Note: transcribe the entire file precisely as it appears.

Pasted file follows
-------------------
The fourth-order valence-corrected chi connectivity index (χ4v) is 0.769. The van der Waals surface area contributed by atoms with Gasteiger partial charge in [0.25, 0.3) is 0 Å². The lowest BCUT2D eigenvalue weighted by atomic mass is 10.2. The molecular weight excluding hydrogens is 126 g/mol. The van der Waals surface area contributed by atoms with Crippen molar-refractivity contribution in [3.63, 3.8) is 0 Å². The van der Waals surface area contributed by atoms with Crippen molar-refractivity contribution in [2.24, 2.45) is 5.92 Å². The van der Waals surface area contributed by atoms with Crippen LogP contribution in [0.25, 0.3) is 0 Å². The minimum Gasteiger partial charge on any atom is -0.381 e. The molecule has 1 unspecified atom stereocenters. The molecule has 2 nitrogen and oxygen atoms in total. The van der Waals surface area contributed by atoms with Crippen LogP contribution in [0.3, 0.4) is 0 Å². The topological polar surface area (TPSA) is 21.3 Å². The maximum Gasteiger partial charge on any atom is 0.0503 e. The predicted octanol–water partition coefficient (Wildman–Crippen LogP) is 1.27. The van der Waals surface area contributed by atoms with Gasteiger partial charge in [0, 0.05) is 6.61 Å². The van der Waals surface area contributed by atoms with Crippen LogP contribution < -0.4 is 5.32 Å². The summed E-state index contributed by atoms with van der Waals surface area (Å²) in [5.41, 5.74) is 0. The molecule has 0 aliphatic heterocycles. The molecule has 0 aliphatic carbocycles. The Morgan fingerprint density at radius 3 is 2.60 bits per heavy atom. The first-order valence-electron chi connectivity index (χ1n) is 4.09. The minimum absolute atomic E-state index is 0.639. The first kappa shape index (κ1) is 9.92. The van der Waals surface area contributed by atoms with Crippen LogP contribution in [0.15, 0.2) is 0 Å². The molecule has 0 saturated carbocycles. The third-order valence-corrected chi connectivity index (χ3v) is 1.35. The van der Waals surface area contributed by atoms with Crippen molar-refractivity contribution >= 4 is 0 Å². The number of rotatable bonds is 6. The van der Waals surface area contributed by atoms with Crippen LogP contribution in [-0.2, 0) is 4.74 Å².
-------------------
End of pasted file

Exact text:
The fourth-order valence-corrected chi connectivity index (χ4v) is 0.769. The van der Waals surface area contributed by atoms with Gasteiger partial charge in [0.25, 0.3) is 0 Å². The lowest BCUT2D eigenvalue weighted by atomic mass is 10.2. The molecular weight excluding hydrogens is 126 g/mol. The van der Waals surface area contributed by atoms with Crippen molar-refractivity contribution in [3.63, 3.8) is 0 Å². The van der Waals surface area contributed by atoms with Crippen molar-refractivity contribution in [2.24, 2.45) is 5.92 Å². The van der Waals surface area contributed by atoms with Crippen LogP contribution in [0.25, 0.3) is 0 Å². The minimum Gasteiger partial charge on any atom is -0.381 e. The molecule has 1 unspecified atom stereocenters. The molecule has 2 nitrogen and oxygen atoms in total. The van der Waals surface area contributed by atoms with Crippen LogP contribution in [0.3, 0.4) is 0 Å². The topological polar surface area (TPSA) is 21.3 Å². The maximum Gasteiger partial charge on any atom is 0.0503 e. The predicted octanol–water partition coefficient (Wildman–Crippen LogP) is 1.27. The van der Waals surface area contributed by atoms with Gasteiger partial charge in [0, 0.05) is 6.61 Å². The van der Waals surface area contributed by atoms with Crippen LogP contribution < -0.4 is 5.32 Å². The summed E-state index contributed by atoms with van der Waals surface area (Å²) in [5.41, 5.74) is 0. The molecule has 0 aliphatic heterocycles. The molecule has 0 aliphatic carbocycles. The Morgan fingerprint density at radius 3 is 2.60 bits per heavy atom. The first-order valence-electron chi connectivity index (χ1n) is 4.09. The minimum absolute atomic E-state index is 0.639. The first kappa shape index (κ1) is 9.92. The van der Waals surface area contributed by atoms with Crippen LogP contribution in [0.15, 0.2) is 0 Å². The molecule has 0 saturated carbocycles. The third-order valence-corrected chi connectivity index (χ3v) is 1.35. The van der Waals surface area contributed by atoms with Crippen molar-refractivity contribution >= 4 is 0 Å². The number of rotatable bonds is 6. The van der Waals surface area contributed by atoms with Crippen LogP contribution in [-0.2, 0) is 4.74 Å².